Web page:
Just MHO.

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N4ATS
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« Reply #6 on: October 12, 2012, 09:29:32 AM »

I use Tarn-X , dip it in , comes out sparkly new in about 10 seconds. Been using silver cleaner for years , no issues at all.
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WX7G
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« Reply #7 on: October 12, 2012, 10:23:08 AM »

1j: I've never cleaned a tube in the dishwasher but I have done a lot of dishes and silverware.  My recommendation is, don't!  Or at least don't use Cascade dishwasher gel.  That stuff eats aluminum alive so I certainly wouldn't trust it for cleaning an expensive ceramic tube.

Just MHO.



Metal ceramic tubes have no aluminum.
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N4ATS
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« Reply #8 on: October 12, 2012, 12:08:50 PM »

Also 409 works magic removing the yellow nicotine. Spray on , blow off . Its gone. I use it on front panels of radios quite a bit.

Also to rid the scent of the cigarettes , put the unit in a garbage bag with a few dryer sheets , let them sit for a few days...it helps a bunch
« Last Edit: October 12, 2012, 12:27:30 PM by N4ATS » Logged
K6AER
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« Reply #9 on: October 12, 2012, 12:33:52 PM »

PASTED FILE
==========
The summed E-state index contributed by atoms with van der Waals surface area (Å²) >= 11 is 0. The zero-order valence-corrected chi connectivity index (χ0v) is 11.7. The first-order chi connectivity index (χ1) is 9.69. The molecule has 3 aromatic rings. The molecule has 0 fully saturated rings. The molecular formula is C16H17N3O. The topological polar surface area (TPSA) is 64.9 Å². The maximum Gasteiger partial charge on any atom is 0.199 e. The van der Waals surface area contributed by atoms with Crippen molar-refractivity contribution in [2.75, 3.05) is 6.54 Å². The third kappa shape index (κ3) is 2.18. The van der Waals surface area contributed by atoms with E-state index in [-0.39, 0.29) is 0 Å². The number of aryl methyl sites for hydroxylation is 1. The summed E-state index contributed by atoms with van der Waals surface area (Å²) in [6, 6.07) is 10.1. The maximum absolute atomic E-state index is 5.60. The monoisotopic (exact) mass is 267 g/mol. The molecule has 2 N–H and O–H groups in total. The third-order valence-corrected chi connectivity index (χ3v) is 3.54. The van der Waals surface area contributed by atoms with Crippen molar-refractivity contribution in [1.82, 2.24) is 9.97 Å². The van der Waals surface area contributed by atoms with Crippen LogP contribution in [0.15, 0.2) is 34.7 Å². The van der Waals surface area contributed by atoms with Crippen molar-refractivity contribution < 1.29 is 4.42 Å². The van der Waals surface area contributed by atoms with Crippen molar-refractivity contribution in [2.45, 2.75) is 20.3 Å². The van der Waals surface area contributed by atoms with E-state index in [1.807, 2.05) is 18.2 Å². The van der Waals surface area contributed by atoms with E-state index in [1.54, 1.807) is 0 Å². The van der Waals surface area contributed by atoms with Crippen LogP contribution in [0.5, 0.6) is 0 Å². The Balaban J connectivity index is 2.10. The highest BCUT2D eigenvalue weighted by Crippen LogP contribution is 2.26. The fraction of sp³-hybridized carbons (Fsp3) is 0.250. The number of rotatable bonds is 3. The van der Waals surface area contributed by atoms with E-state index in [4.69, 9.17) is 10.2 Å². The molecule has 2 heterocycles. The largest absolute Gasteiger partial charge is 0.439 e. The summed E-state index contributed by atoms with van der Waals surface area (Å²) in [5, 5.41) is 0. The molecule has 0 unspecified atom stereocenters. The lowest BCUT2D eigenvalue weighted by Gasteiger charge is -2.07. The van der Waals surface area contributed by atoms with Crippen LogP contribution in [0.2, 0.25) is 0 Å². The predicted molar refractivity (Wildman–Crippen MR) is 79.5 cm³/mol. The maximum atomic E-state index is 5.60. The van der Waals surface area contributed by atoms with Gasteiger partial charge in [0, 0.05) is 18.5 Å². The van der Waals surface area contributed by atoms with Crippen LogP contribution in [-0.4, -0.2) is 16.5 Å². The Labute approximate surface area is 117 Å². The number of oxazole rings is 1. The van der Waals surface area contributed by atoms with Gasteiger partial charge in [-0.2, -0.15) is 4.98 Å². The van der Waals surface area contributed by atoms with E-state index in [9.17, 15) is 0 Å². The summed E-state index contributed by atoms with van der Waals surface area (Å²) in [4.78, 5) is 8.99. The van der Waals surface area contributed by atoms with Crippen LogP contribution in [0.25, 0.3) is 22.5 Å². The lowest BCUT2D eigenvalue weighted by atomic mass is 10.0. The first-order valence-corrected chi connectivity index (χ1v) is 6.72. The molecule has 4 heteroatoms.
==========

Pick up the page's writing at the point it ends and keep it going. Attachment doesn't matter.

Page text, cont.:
When I was younger (Much Younger) I worked at a HP instrument calibrating facility. We cleaned everything but meters in the dishwasher. Transformers took two days to get dry.

I clean my ceramic tubs in the dish washer all the time. they come out bright and shinny.

For really big tubes I use a car wash self squirt facility.
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KD0REQ
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« Reply #10 on: October 12, 2012, 12:57:11 PM »

I have read that Eimac recommends soap and water.  silver polish should work fine for the anodes and grid rings.  I would not be soaking up the tube in electrolytic solutions... the ceramic is not glazed against moisture, and it would sux to embed something that would be a permanent flash-over.
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WB2WIK
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« Reply #11 on: October 12, 2012, 02:03:44 PM »

I've used our dishwasher and Cascade "lemon" dishwasher detergent for my tubes (both ceramic and glass) for decades.

Only problem is it can wash off silkscreened lettering a bit (or make it harder to read), so I make sure to keep track of what's in there so I can re-label with a Sharpie if necessary afterwards.
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KB4QAA
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« Reply #12 on: October 12, 2012, 02:06:43 PM »

Krud Kutter is the best stuff I've found for removing nicotine and tar
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N4NYY
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« Reply #13 on: October 12, 2012, 08:41:32 PM »

Krud Kutter disolves nicotine. I use it on Boatanchor restorations.
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K8AXW
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« Reply #14 on: October 12, 2012, 10:45:38 PM »

7G:  Copy that..... no aluminum but the point being that Cascade is hard on aluminum so could also be on other metals...... just a FYI.